Thank you, Joe. I’m grateful to be here.
Yeah, I just want to start with, I love how much care you put in before even us starting this conversation. In June, I did the Black Leaders Matter series, and you and I were talking kind of throughout that. And before you go on a podcast, you take the time to talk with the guest, you kind of make sure that you’re on the same page in a number of ways. And I want to hear a little bit more about that before we dig into today’s topic, because the care that you put into speaking – I think, as I’ve got to know you – says a lot about who you are. Tell me more about that thoughtful approach to becoming a podcast guest.
It’s around integrity. It’s important to be clear about my position, who I am and the place from which I’m speaking. Conversations around culture, particularly around race, can be really, really difficult and the last thing I would want to do is to get on a podcast with somebody cold, if you will, and share a truth from my perspective that triggers the host. And that happens all the time. And in situations like that, it would be a wasted opportunity. So that’s the first thing. Knowing too where a person is in terms of their own racial identity can help me to stay in my truth, but to present information in a way that it’s less likely to be pushed back, or not received. Same thing for the audience. Also, it’s really important for me to offer something in addition to what you’ve already offered your audience around a similar topic. So I listened to the entire Black Leaders Matter series so that I could be informed on what your audience has already learned how I can enhance that, if that makes sense.
Yeah, that that makes a lot of sense. And I appreciate you taking the time to listen through all of those interviews. One thing that we talked about before we got started, that I think is really an interesting kind of framing, is you talked about how I had said to some of these leaders, you can just call me out on things. I want to be an open book. And you challenge the idea of calling out, maybe frame that out for us. And I’d love to hear even just a little bit of the history of how you’ve changed ‘calling out’ to what you say instead.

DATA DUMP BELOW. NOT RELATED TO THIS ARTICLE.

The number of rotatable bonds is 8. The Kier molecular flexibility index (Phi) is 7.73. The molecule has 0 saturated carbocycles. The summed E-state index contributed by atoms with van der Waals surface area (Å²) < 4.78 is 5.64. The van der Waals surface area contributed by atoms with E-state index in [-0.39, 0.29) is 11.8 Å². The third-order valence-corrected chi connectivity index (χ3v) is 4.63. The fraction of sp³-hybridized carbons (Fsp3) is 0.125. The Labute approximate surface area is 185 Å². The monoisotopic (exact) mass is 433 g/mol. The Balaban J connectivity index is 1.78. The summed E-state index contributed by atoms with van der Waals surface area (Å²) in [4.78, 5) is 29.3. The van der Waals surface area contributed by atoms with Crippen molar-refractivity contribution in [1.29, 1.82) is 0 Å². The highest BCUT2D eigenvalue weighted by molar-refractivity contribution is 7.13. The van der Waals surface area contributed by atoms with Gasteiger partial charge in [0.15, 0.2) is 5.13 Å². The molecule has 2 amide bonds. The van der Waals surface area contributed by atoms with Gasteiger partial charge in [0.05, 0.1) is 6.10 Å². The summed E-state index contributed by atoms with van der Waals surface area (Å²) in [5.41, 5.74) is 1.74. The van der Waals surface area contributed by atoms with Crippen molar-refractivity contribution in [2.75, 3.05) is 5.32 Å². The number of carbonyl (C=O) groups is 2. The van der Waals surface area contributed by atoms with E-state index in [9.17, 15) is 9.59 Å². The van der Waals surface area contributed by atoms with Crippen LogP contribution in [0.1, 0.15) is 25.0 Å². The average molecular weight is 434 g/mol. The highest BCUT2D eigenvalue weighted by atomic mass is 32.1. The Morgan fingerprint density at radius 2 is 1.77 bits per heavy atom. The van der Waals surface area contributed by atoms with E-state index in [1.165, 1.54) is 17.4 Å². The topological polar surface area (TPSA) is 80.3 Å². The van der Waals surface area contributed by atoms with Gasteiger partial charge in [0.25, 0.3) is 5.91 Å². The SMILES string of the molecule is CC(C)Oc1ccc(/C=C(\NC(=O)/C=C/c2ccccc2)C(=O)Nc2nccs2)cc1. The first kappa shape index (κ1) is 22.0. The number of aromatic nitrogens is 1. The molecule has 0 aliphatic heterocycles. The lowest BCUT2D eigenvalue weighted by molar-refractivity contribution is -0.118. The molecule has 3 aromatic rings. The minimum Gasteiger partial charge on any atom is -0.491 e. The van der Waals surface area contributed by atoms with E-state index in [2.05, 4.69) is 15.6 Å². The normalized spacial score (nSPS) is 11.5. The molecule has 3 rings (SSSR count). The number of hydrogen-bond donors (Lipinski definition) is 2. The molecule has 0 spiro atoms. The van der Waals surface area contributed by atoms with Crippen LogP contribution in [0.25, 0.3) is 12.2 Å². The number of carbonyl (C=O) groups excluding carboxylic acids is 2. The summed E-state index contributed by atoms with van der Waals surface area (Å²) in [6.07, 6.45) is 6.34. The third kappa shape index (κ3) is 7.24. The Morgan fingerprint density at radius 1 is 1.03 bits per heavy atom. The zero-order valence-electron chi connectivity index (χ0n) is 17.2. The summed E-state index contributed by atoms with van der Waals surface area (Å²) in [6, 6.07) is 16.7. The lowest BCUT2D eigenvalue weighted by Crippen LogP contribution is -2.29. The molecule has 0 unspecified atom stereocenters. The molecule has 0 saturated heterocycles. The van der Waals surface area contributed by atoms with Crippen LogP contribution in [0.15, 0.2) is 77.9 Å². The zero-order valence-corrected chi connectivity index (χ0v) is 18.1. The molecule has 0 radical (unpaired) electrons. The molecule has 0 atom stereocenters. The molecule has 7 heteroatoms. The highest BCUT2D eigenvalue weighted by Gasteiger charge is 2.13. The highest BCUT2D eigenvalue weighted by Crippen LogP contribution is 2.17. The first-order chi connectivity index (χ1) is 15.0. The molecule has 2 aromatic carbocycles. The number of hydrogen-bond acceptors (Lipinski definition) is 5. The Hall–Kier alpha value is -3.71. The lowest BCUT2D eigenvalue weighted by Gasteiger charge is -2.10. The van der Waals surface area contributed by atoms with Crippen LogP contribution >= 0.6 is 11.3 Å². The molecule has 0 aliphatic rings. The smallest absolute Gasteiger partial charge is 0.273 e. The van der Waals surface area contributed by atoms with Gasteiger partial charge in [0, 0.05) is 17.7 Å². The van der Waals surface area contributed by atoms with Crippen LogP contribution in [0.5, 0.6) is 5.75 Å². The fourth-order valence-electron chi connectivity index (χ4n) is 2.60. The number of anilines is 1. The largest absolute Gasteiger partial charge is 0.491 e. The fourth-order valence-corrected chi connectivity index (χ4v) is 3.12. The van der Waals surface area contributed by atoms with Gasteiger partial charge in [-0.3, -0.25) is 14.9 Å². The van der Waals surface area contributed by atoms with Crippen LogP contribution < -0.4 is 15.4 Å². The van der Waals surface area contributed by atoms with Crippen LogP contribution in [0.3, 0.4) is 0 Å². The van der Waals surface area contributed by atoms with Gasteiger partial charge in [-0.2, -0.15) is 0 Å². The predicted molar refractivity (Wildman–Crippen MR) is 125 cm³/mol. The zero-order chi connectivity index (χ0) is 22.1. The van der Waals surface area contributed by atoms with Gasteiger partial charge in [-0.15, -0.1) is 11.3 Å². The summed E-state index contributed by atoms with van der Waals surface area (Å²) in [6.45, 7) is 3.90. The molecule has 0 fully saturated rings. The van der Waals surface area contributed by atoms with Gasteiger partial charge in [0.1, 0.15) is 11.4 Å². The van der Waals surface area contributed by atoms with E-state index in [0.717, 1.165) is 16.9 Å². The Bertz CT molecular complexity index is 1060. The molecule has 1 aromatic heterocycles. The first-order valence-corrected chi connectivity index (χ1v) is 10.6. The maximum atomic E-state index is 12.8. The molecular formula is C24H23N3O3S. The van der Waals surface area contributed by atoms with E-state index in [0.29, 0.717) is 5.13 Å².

‘Calling in’ for me, represents instead of pushing somebody back… ‘calling out’ to me is like saying to somebody, you’re wrong, you did something wrong, it was intentional, and now I’m going to punish you for that, or you should be ashamed, or it’s your fault, which for anybody will push you back. It brings out a defensive posture and you lose any opportunity to really help the person to move forward in a way that’s beneficial to all parties involved. If you think about relationships, and couples, and arguments they get into, we don’t get where we’re trying to go by calling people out. And from my perspective, calling people in is a way of pointing out something that they said or something that they did or something they believe, is problematic. But come on in, let’s work together, let’s talk about that. And if the person is open, and they’re more likely to be with that sort of loving kindness being offered, or compassion for where they are, starting where they are right now, validating that and trying to bring them forward, it’s more likely to be useful in giving the person (A) to hear you and (B) for them to be open to moving with you in whatever it is that you’re trying to teach, or to help them to understand. So it’s just a given that if you really want people to come with you, to open to the idea of changing their way of feeling and thinking and being, I feel like you have to do that.
Yeah. Now, I know you’ve done tons of trainings and you continue to do this work. Do you have any maybe examples of when either you or someone else called someone in and what that looked like?